I’ve been chewing over an informal speech/meeting with Geoff Daily of KillerApp Monday evening from which I came away pretty impressed. He was speaking on what drives broadband usage—especially usage of high-capacity fiber networks. Daily actually gets it—he’s not so distracted by the technology itself that he doesn’t see that something more is necessary to create real change.

    Daily was in town at the behest of Abigail Ransonet (aka fiberina and mistress of Abacus Marketing) who is hosting him here. Geoff, who is “on tour” of communities which have significant fiber to the home networks, is visiting Lafayette with the dual purpose of seeing what we are doing (or planning to do) with our fiber and informing us about what others have done.

    What impressed me was that Geoff didn’t succumb to the implications of the name of the business for which he works—nor the mindset that is so popular that the name was an obvious choice for a business focused on broadband. He doesn’t think there is going to be a “KillerApp” that drives full utilization of fiber networks and leads to broadband utopia.

    What Daily pointed out Monday was that most of the applications that people expect will drive broadband usage already exist. Some of them don’t really require big broadband if only a few people are using them—and only a few people are. Those that do require a big pipe don’t appear to be widely adopted where the bandwidth is available. The missing element is adoption. Waiting for “the killer app” is just a way of putting off the real works: preparing the community to make use of the many advantages which fiber’s big bandwidth makes available.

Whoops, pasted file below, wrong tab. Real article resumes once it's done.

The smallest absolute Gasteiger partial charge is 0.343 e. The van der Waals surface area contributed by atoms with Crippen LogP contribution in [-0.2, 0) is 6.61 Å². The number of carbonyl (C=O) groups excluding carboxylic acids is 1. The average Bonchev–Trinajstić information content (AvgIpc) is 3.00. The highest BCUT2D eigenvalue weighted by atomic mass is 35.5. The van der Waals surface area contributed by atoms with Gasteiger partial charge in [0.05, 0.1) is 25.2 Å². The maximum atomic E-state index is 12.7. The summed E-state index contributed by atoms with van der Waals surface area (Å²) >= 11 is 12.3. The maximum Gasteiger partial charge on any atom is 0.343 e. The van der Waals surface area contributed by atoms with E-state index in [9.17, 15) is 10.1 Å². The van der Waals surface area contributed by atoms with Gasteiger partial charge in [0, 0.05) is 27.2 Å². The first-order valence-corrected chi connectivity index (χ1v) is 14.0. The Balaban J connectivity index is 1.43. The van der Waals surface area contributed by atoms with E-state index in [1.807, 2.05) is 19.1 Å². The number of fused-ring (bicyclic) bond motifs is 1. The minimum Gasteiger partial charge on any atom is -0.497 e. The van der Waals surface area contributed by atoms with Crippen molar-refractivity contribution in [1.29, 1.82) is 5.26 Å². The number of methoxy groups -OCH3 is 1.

Without community education—and providing a way for that education to occur—networks may be fiscally successful. But they will not realize the dreams of their advocates to provide a foundation for accelerated growth, equity, and a markedly better quality of life for citizens.